The website covers equipment for all areas of daily living from household to leisure – including the bedroom and bathroom, along with chairs and chair accessories, telecare, household and kitchen gadgets and equipment for children with disabilities and more.

Any product that can be supplied across the UK can be included on Living made easy’s website.”

OF DLF the charity there is a Wikipedia article:

I have extracted these two comments to the Member Community . If the Member Community gets a search facility it may be useful

The aging process means we may all find our strength, flexibilty, eyesight, hearing,etc deteriorate. it should not mean that we all have to buy lots of gadgets to enable us rto do everyday things. Which seem unwilling take this on as an issue but could campaign for more user friendfly packaging, kitchen equipment etc. However, whenever i have tried to raise this with Which staff they have dicrected me to disabled equipment, (as Patrick is doing) and seem unable to understand that aging which happens to us all is not a disabilty. The UK has an aging population so the problems affect lots of people, why is it more important to have something child proof rather than age friendly. Come on Which why aren’t you interested, is is it just another reflection of Which being run by and for under 40s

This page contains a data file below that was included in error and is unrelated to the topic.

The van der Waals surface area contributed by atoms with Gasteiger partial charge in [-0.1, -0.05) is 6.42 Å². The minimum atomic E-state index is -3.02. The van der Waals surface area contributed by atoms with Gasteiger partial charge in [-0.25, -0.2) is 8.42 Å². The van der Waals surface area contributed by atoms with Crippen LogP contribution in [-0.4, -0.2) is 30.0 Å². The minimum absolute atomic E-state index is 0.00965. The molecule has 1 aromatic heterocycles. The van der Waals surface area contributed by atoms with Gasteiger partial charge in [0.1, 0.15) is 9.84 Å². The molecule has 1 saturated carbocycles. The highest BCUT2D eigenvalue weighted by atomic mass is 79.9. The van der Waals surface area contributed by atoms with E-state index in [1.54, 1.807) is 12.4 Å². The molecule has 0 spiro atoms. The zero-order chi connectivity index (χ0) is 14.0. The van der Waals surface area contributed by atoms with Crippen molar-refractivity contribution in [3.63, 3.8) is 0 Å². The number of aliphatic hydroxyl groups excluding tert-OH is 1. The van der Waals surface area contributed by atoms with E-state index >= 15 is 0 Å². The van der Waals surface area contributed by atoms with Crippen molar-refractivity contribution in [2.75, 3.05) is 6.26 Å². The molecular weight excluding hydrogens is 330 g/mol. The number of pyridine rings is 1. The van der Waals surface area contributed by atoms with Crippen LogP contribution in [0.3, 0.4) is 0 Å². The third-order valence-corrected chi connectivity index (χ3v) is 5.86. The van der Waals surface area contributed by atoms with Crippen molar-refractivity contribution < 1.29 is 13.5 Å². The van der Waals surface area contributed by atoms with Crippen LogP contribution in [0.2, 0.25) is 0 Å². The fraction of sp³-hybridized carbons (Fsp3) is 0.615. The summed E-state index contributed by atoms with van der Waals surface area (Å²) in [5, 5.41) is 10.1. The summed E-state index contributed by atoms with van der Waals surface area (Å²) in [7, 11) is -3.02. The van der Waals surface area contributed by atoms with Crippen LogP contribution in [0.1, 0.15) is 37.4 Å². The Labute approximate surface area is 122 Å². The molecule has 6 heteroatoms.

Helen Zammett says:
15 December 2018

I am writing to support the new non-plastic wrapping on the SAGA magazine.

I see that the National Trust has moved to compostable plastic for its magazine: https://www.nationaltrust.org.uk/features/our-new-fully-biodegradable-magazine-wrapper

It’s going to take them until 2022 to phase out single-use plastic bottles. 🙁

They could do that at a stroke by just stopping selling water and other drinks in plastic bottles. In fact, it would do the planet a favour if all bottled water was withdrawn from sale and many other drinks as well.